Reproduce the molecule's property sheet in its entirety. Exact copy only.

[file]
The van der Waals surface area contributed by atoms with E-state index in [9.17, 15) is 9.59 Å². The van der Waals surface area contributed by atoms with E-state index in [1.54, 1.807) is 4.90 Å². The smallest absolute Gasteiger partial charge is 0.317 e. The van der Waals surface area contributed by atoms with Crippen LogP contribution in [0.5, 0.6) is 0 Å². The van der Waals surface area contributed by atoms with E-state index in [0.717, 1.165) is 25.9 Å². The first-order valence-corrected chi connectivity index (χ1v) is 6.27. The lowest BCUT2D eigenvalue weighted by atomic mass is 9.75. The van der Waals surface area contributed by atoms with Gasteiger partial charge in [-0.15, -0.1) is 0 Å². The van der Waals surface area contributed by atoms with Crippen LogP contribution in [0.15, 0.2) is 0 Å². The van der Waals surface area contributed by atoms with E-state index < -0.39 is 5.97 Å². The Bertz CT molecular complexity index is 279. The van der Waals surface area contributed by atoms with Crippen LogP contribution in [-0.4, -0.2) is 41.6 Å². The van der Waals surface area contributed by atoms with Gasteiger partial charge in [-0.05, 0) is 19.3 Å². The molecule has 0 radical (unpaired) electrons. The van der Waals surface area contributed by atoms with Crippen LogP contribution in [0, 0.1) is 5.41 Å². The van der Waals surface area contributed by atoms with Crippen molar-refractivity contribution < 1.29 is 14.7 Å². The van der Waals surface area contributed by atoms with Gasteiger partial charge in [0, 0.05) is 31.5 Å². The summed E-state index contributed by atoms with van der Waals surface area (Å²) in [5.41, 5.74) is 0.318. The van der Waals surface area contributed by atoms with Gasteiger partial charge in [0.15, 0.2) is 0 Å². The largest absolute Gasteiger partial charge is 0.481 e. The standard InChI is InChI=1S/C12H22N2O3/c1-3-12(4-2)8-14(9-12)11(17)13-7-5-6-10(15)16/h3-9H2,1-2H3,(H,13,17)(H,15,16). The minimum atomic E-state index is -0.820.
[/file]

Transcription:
The van der Waals surface area contributed by atoms with E-state index in [9.17, 15) is 9.59 Å². The van der Waals surface area contributed by atoms with E-state index in [1.54, 1.807) is 4.90 Å². The smallest absolute Gasteiger partial charge is 0.317 e. The van der Waals surface area contributed by atoms with Crippen LogP contribution in [0.5, 0.6) is 0 Å². The van der Waals surface area contributed by atoms with E-state index in [0.717, 1.165) is 25.9 Å². The first-order valence-corrected chi connectivity index (χ1v) is 6.27. The lowest BCUT2D eigenvalue weighted by atomic mass is 9.75. The van der Waals surface area contributed by atoms with Gasteiger partial charge in [-0.15, -0.1) is 0 Å². The van der Waals surface area contributed by atoms with Crippen LogP contribution in [0.15, 0.2) is 0 Å². The van der Waals surface area contributed by atoms with E-state index < -0.39 is 5.97 Å². The Bertz CT molecular complexity index is 279. The van der Waals surface area contributed by atoms with Crippen LogP contribution in [-0.4, -0.2) is 41.6 Å². The van der Waals surface area contributed by atoms with Gasteiger partial charge in [-0.05, 0) is 19.3 Å². The molecule has 0 radical (unpaired) electrons. The van der Waals surface area contributed by atoms with Crippen LogP contribution in [0, 0.1) is 5.41 Å². The van der Waals surface area contributed by atoms with Crippen molar-refractivity contribution < 1.29 is 14.7 Å². The van der Waals surface area contributed by atoms with Gasteiger partial charge in [0, 0.05) is 31.5 Å². The summed E-state index contributed by atoms with van der Waals surface area (Å²) in [5.41, 5.74) is 0.318. The van der Waals surface area contributed by atoms with Gasteiger partial charge in [0.15, 0.2) is 0 Å². The largest absolute Gasteiger partial charge is 0.481 e. The standard InChI is InChI=1S/C12H22N2O3/c1-3-12(4-2)8-14(9-12)11(17)13-7-5-6-10(15)16/h3-9H2,1-2H3,(H,13,17)(H,15,16). The minimum atomic E-state index is -0.820.